Are People Who Are Deeply Religious More Altruistic Than Secular Controls?

CLAHRC WM takes a large interest in the clinician-patient relationship – the Director has a special interest in the doctor-patient relationship. Moreover, CLAHRC WM has developed a research protocol (led by Prof Julian Bion) to evaluate methods to augment compassion in acute medical care. But the doctors and clinicians are under broader influences than their immediate work environment and their post-professional education. Despite a similar education and environment some give much more of themselves than others. There are broader personal and cultural influences at work. So one may suppose that doctors who are very religious might give more than their secular peers. Well, any research on that lies in the future. But as far as human beings as a whole are concerned, the Economist provides a synopsis [1] of a fascinating study.[2] They studied altruistic responses using a variant of the well-studied Dictator Game, which is a validated test of altruism. The investigators interviewed 1,170 children, one per family, across six countries. About half of the families turned out to be religious, and half of these were ‘highly observant’. So were the children of pious families more altruistic than their peers? Were they equally altruistic? Could it be that they were less altruistic? Well it turned out that children of non-religious families were more altruistic than their peers. What’s going on here? Is there a flaw in the study? If not, how can the results be explained? The CLAHRC WM Director is surprised by this result and has no answer to these questions.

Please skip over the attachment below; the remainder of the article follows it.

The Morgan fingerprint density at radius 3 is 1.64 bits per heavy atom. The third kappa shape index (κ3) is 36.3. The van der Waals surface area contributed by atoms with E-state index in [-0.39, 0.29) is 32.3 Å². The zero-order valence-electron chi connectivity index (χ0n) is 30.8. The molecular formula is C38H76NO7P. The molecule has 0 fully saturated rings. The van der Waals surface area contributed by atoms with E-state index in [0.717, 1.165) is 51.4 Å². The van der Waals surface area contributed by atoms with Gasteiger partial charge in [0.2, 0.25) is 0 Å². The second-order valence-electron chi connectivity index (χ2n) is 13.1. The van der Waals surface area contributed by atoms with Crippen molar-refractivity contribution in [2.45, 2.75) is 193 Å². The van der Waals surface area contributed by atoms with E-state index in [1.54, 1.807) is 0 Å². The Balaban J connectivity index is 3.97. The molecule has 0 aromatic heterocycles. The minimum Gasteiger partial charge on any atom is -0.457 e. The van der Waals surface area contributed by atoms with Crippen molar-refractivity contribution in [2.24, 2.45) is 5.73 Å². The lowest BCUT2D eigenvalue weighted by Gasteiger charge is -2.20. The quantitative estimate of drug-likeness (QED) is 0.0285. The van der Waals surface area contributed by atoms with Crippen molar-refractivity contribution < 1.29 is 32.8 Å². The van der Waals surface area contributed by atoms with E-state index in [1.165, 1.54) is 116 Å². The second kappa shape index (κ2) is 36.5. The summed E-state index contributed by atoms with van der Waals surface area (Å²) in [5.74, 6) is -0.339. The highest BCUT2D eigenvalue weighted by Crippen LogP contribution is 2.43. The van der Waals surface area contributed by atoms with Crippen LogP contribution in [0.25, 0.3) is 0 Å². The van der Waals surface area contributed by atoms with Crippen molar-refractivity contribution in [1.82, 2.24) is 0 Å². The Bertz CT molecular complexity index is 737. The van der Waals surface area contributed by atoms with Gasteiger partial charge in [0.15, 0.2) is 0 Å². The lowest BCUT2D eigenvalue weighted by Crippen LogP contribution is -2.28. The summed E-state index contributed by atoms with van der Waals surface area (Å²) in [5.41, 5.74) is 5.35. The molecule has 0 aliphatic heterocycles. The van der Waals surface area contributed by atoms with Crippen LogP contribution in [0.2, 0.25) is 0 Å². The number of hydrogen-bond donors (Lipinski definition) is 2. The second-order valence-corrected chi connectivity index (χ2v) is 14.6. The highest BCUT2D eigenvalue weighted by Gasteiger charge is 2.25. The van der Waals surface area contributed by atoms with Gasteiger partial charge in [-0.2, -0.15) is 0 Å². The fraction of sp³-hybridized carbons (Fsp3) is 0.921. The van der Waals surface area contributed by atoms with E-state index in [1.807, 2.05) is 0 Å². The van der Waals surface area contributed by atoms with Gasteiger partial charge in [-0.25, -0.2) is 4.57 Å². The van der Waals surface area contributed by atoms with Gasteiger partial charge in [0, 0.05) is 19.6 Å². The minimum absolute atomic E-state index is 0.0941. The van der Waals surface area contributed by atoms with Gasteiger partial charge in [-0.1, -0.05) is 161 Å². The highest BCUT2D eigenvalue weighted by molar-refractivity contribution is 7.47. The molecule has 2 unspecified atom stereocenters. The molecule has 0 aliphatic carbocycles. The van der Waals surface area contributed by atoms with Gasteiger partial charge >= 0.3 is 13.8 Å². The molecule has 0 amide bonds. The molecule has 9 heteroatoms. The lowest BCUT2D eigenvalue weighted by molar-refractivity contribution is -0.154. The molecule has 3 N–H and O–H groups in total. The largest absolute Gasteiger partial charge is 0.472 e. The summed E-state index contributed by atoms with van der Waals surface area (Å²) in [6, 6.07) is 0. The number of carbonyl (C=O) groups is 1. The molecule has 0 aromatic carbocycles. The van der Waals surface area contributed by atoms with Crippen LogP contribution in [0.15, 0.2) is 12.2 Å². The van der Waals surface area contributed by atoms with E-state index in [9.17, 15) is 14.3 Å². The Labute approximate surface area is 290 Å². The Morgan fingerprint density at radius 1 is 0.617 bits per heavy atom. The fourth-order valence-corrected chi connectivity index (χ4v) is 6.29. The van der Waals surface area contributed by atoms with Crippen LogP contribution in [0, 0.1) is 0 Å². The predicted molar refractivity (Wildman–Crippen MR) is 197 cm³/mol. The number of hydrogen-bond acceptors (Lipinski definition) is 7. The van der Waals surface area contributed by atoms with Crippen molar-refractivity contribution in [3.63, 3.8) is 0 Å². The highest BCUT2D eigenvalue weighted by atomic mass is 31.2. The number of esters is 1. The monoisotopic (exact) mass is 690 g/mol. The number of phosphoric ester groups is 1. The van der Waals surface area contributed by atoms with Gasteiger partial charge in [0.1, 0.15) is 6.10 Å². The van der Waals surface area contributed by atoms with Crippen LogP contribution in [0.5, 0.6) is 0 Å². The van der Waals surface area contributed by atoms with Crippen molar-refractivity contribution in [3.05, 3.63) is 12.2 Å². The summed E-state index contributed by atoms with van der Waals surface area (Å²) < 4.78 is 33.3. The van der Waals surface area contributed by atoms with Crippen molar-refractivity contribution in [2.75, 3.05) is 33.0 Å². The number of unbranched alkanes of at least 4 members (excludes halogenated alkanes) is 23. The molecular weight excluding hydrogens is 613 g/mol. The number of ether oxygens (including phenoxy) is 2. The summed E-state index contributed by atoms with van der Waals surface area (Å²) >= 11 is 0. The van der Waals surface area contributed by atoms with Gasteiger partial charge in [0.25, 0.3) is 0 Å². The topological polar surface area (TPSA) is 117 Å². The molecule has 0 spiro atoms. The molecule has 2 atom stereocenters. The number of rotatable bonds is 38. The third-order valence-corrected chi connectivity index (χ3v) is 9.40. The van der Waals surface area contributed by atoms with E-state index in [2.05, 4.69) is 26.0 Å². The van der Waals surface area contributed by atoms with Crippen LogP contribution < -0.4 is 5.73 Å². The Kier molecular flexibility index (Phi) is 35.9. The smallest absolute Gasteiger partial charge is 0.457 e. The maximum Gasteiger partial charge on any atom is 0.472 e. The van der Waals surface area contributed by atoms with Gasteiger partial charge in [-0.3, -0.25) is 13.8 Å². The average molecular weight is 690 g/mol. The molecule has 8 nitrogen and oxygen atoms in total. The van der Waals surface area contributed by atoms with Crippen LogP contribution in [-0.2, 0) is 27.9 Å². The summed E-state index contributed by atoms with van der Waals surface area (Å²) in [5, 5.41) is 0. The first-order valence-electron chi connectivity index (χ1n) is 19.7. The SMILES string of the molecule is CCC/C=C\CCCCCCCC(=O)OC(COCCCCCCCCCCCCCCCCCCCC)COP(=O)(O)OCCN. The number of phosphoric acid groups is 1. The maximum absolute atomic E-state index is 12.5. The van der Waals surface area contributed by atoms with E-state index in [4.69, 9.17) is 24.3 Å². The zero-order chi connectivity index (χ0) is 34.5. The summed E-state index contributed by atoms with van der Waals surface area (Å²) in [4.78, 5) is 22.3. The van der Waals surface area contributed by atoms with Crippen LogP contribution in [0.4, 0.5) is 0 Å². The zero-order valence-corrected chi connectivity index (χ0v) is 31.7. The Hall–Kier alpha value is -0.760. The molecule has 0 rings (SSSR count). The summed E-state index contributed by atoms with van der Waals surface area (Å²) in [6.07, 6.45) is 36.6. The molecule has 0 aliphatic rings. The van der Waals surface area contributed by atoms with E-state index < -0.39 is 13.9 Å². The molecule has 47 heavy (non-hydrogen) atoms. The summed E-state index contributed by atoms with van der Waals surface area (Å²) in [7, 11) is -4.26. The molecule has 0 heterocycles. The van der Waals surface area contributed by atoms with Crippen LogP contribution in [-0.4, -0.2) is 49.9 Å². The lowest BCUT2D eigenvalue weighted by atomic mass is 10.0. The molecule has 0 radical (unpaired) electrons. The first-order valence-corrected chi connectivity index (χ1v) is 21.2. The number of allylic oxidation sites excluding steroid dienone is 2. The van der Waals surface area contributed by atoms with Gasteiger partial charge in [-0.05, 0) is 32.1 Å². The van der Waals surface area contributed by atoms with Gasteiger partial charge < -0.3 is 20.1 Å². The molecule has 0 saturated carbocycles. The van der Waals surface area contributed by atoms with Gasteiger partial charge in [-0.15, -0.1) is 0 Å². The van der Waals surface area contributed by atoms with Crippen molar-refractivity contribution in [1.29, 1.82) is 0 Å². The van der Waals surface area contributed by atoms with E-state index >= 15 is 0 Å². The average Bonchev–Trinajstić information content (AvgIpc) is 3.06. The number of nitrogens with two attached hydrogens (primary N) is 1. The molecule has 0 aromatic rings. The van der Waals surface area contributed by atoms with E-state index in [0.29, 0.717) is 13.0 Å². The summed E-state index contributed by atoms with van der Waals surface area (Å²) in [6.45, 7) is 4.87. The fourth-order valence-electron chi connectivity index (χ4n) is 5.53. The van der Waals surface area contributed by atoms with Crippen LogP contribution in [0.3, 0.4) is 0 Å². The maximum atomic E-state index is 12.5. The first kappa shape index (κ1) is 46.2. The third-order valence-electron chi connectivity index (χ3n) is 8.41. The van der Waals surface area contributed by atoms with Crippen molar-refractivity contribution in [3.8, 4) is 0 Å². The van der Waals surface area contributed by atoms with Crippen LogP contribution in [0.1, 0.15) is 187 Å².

— Richard Lilford, CLAHRC WM Director

Reference:

  1. The Economist. Matthew 22:39. The Economist. 07 Nov 2015.
  2. Decety J, Cowell JM, Lee K, et al. The Negative Association between Religiousness and Children’s Altruism across the World. Curr Biol. 2015; 25(22): 2951-5.
Advertisements

5 thoughts on “Are People Who Are Deeply Religious More Altruistic Than Secular Controls?”

  1. There are a number of possible explanations, including:
    1. Non-religious people do not believe people are “in God’s hands” and hence may be more inclined to assume a duty to help others in need since there is no divine back-up.
    2. Highly observant people may be more inclined to interact primarily with like-minded people, may regard the wider population as somewhat alien or irretrievably flawed, and may be similarly regarded by the wider population. These factors may inhibit social bonding and discourage a sense of mutual obligation and community.
    3. These factors may be exacerbated if the religion in question makes claims of supremacy: the non-adherents’ misfortune may be perceived as just desert and hence unworthy of altruism.
    4. If observance is time-consuming (a lot of prayer and ritual), the time available for altruistic behaviour may diminish.
    5. It could be that secular people have moral codes that are more focused on altruism since they tend to assign greater importance to lived experience, have no religious authorities to absolve them of their sins, and believe that human intention and community are all there is to combat the vast unknowability and randomness of the universe.
    6. The study involved only Islam and Christianity, two religions whose texts and teachings appeal to the full range of human conduct, from love to hatred, and generosity to vengeance. The results may have been different among Buddhists and Unitarians.

  2. It may be that people who practice religion are satiated by the act of going to their place of worship, whereas people who do not have religion in their lives feel a need to be more altruistic to make themselves happy and feed their social instincts.